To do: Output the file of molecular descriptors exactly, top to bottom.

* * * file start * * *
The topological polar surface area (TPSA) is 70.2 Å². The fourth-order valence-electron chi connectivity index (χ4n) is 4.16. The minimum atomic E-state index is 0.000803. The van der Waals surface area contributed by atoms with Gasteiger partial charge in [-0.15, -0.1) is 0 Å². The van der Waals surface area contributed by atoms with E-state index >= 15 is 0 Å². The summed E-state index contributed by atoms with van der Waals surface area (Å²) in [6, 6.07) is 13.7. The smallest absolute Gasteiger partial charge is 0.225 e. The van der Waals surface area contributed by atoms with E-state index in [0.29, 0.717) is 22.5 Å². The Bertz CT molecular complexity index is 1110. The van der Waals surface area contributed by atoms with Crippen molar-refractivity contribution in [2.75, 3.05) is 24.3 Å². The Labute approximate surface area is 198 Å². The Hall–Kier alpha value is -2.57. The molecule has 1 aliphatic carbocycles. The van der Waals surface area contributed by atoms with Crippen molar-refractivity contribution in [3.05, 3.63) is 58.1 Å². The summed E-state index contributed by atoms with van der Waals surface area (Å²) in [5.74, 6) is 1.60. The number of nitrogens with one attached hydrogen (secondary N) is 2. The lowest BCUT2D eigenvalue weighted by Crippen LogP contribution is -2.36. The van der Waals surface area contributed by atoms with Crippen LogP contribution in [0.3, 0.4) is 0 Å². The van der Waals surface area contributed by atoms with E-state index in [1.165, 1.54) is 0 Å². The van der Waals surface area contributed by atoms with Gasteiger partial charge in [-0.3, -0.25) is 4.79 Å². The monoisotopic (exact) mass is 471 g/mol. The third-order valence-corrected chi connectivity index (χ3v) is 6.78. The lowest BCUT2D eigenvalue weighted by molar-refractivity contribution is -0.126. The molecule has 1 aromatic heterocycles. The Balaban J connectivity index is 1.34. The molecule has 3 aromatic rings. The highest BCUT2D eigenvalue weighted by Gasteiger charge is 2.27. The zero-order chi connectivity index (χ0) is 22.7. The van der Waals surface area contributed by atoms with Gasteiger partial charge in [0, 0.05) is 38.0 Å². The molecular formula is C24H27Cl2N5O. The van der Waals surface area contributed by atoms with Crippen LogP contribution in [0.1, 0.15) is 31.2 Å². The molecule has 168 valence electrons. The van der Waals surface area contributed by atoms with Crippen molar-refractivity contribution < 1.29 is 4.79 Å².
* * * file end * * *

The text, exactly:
The topological polar surface area (TPSA) is 70.2 Å². The fourth-order valence-electron chi connectivity index (χ4n) is 4.16. The minimum atomic E-state index is 0.000803. The van der Waals surface area contributed by atoms with Gasteiger partial charge in [-0.15, -0.1) is 0 Å². The van der Waals surface area contributed by atoms with E-state index >= 15 is 0 Å². The summed E-state index contributed by atoms with van der Waals surface area (Å²) in [6, 6.07) is 13.7. The smallest absolute Gasteiger partial charge is 0.225 e. The van der Waals surface area contributed by atoms with E-state index in [0.29, 0.717) is 22.5 Å². The Bertz CT molecular complexity index is 1110. The van der Waals surface area contributed by atoms with Crippen molar-refractivity contribution in [2.75, 3.05) is 24.3 Å². The Labute approximate surface area is 198 Å². The Hall–Kier alpha value is -2.57. The molecule has 1 aliphatic carbocycles. The van der Waals surface area contributed by atoms with Crippen molar-refractivity contribution in [3.05, 3.63) is 58.1 Å². The summed E-state index contributed by atoms with van der Waals surface area (Å²) in [5.74, 6) is 1.60. The number of nitrogens with one attached hydrogen (secondary N) is 2. The lowest BCUT2D eigenvalue weighted by Crippen LogP contribution is -2.36. The van der Waals surface area contributed by atoms with Crippen LogP contribution in [0.3, 0.4) is 0 Å². The van der Waals surface area contributed by atoms with E-state index in [1.165, 1.54) is 0 Å². The van der Waals surface area contributed by atoms with Gasteiger partial charge in [-0.3, -0.25) is 4.79 Å². The monoisotopic (exact) mass is 471 g/mol. The third-order valence-corrected chi connectivity index (χ3v) is 6.78. The lowest BCUT2D eigenvalue weighted by molar-refractivity contribution is -0.126. The molecule has 1 aromatic heterocycles. The Balaban J connectivity index is 1.34. The molecule has 3 aromatic rings. The highest BCUT2D eigenvalue weighted by Gasteiger charge is 2.27. The zero-order chi connectivity index (χ0) is 22.7. The van der Waals surface area contributed by atoms with Gasteiger partial charge in [0, 0.05) is 38.0 Å². The molecular formula is C24H27Cl2N5O. The van der Waals surface area contributed by atoms with Crippen LogP contribution in [0.1, 0.15) is 31.2 Å². The molecule has 168 valence electrons. The van der Waals surface area contributed by atoms with Crippen molar-refractivity contribution < 1.29 is 4.79 Å².